The 1920's
"Lucky Lindy" Takes the Prize, Part 3

"Lucky Lindy" Takes the Prize, Part 3
Reading Level
     edHelper's suggested reading level:   grades 5 to 7
     Flesch-Kincaid grade level:   4.25

     challenging words:    fledgling, mire, openmouthed, preflight, rechecked, throttle, ticker, White-tipped, propeller, aviation, aloft, non-stop, aircraft, transcontinental, airfield, sliver
     content words:    San Diego, New York, New York-to-Paris, New England, Nova Scotia, North Atlantic, Dingle Bay, Le Bourget, French Legion, Flying Fool

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"Lucky Lindy" Takes the Prize, Part 3
By Toni Lee Robinson

1     On May 10, 1927, the "Spirit of St. Louis" made a final circle over her home city of San Diego. Then the little silver plane vanished into the east. When they landed in New York, Lindbergh and the "Spirit" had set a new record for the fastest transcontinental flight. Lindbergh's sights, however, were set on an even higher goal. He aimed for a place in history. Beyond that, he sought to advance the fledgling field of aviation. He was determined to be the first pilot to fly solo, non-stop, across the great Atlantic.
2     Rain brought eight frustrating days of delay. Lindbergh checked and rechecked his plane. He watched other New York-to-Paris hopefuls make their preparations. On the night of May 19th, the weather cleared. Lindbergh spent the evening preparing for the flight. As he lay in bed that night, details of the upcoming flight ran over and over in his mind. At 3:00 a.m. he rose and went to the airfield. He went through his preflight routine yet again.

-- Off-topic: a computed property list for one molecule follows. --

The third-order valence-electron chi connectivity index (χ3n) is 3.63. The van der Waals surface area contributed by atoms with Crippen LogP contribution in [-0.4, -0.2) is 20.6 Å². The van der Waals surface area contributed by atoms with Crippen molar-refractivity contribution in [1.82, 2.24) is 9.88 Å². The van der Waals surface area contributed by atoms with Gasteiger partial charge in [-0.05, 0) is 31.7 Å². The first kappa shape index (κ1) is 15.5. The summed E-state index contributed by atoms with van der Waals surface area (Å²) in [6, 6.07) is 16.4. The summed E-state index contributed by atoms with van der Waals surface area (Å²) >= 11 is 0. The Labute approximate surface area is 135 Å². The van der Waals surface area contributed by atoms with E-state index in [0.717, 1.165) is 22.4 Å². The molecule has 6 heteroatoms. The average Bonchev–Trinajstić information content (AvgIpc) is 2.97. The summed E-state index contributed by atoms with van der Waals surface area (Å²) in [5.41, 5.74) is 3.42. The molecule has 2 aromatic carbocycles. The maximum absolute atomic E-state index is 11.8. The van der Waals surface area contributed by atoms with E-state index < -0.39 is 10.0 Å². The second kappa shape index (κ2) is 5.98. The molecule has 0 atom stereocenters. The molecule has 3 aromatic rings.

3     At last, daylight came. The fuel tanks of the little sliver plane were filled with 451 gallons of precious fuel. Everything was ready. There was one troubling note. The rain of the past few days had turned the dirt runway into clingy muck. Could the little plane lift its heavy load of fuel from the mire?
4     Lindbergh pondered. What should he do? It was now or never, he decided. He threw a packet of five sandwiches into the plane along with a quart of water. They were the sum total of his provisions for the trip. "If I get to Paris, I won't need any more," he explained to a journalist. "And if I don't get to Paris, I won't need any more, either." A few minutes before 8:00 a.m., he climbed into his plane and strapped himself in. He eased the throttle forward. The plane began to roll.
5     The engine roared and the sturdy silver aircraft picked up speed. The crowd held its breath. "Spirit" began to lift and then bounced back down. Power lines at the end of the field loomed closer and closer. The plane's wheels churned through the mud. Lindbergh pushed for more speed. At last the plane rose into the air. Clumps of mud fell from the landing gear as the plane cleared the power lines with little to spare.

Paragraphs 6 to 12:
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